# Normality Calculator

Created by Rahul Dhari
Reviewed by Purnima Singh, PhD and Steven Wooding
Last updated: Feb 28, 2023

The normality calculator will help you determine the number of equivalents of solute present in one liter of solution.

Normality in chemistry, otherwise known as equivalent concentration, is a function of molar concentration (see molarity calculator) and equivalence factor. It is helpful in medical science and chemistry to report the concentration of a solution.

This calculator and the accompanying article explain what normality is and the equation to calculate it. The article also discusses molarity vs. normality.

## Normality definition and units

Normality (N), otherwise known as the normal concentration, is a measure of concentration of solute in gram equivalents per volume of the solution. For a solution with 'x' grams of solute, the normality equation is:

$\scriptsize N = \frac{\text{Mass of solute}} {\text{equivalent wt.} \times \text{volume of soln.} },$

where the mass of the solute is in grams.

The units of normality are "eq/L" or "meq/L". A measurement of 1 eq/L is also 1 N. You can calculate the equivalent weight of a solute using its molecular weight and valency of the solute:

$\scriptsize \text{Eq. wt} = \frac{\text{Molecular wt. of solute}} {\text{Valency}}$

Our molecular weight calculator will be handy for calculating the equivalent weight.

## Normality vs. molarity

Molarity (M) and Normality (N) are closely related terms and are often confusing. Both quantities deal with concentration. However, molarity is the moles of substance per volume of solution, whereas normality is the equivalent weight of substance per liter of solution. You can relate normality and molarity using the equation:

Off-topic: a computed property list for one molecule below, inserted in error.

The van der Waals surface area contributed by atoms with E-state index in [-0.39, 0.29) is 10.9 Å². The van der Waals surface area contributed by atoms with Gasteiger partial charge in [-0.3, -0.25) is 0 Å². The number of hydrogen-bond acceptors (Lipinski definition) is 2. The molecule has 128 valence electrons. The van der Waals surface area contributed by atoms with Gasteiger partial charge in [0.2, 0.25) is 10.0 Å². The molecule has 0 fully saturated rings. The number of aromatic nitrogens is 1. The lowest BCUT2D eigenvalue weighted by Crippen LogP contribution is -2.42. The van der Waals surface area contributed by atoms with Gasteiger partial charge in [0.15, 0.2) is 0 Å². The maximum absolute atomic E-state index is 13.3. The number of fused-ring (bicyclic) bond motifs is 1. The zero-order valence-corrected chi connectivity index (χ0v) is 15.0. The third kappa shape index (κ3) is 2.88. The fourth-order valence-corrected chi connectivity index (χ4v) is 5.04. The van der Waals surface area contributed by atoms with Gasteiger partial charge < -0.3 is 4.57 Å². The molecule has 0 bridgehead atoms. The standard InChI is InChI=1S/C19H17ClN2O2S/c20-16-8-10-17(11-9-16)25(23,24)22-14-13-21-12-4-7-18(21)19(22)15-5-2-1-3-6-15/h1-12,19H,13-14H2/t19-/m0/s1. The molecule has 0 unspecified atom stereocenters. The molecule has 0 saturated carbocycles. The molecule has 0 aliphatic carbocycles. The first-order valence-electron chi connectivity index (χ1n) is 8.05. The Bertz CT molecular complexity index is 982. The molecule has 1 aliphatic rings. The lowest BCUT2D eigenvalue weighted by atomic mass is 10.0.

$\scriptsize N \times \text{Eq.wt.} = M × \text{Molecular mass}$

The normal concentration is always greater than its molar counterpart. Both concepts are useful for reporting concentrations during titrations and medical serums.

## Using the normality calculator

Now that you know what normality is! Let's calculate normality for 1 g of sodium bicarbonate dissolved in 3 liters of water.
To calculate normality:

1. Enter the mass of solute in grams as 1 g.

2. Fill in the equivalent weight of Na₂CO₃ as 52.95 eq/g. You can calculate this by adding the molecular mass of sodium bicarbonate and dividing it by 2 because we need 2 sodium ions for every carbonate ion.

3. The normality of the solution is:

$\qquad \scriptsize N = \frac{1}{52.95 \times 3} = 0.006295~\mathrm{eq/L}$

Alternatively, you can also use this calculator to calculate the amount of solute needed to obtain the concentration of 1 N.

## FAQ

### What do you mean by normality?

The normality is the ratio of the solute's equivalent weight and solution volume. The units of normality are eq/L or meq/L. Here, eq/L refers to 1 N whereas meq/L is 0.001 N.

### How do I calculate normality?

To calculate normality:

1. Find the mass and equivalent weight of the solute.
2. Divide the mass of solute by equivalent weight of solute.
3. Divide the resultant by the volume of solution to obtain the normality or normal concentration.

### What is the normality for 2 g of N₂ in 500 ml solution?

The normality is 0.1428 eq/L. For a solute of mass 2 g and equivalent weight 28.014 eq/g, the normality equals to N = 2 / (28.014 × 0.5) = 0.1428 eq/L or 0.1428 N

### What is the difference between molarity and normality?

The normality deals with the equivalent weight of the solute, whereas the molarity deals with the molar mass of the solute. The normal concentration or normality is always greater than the molarity. The two entities are related by:

Normality × Equivalent weight = Molarity × Molar mass.

Rahul Dhari
Mass of solute (m)
g
Equivalent weight of solute (E)
eq/
g
Volume of solution (S)
US gal
Normality (N)
eq/
US gal
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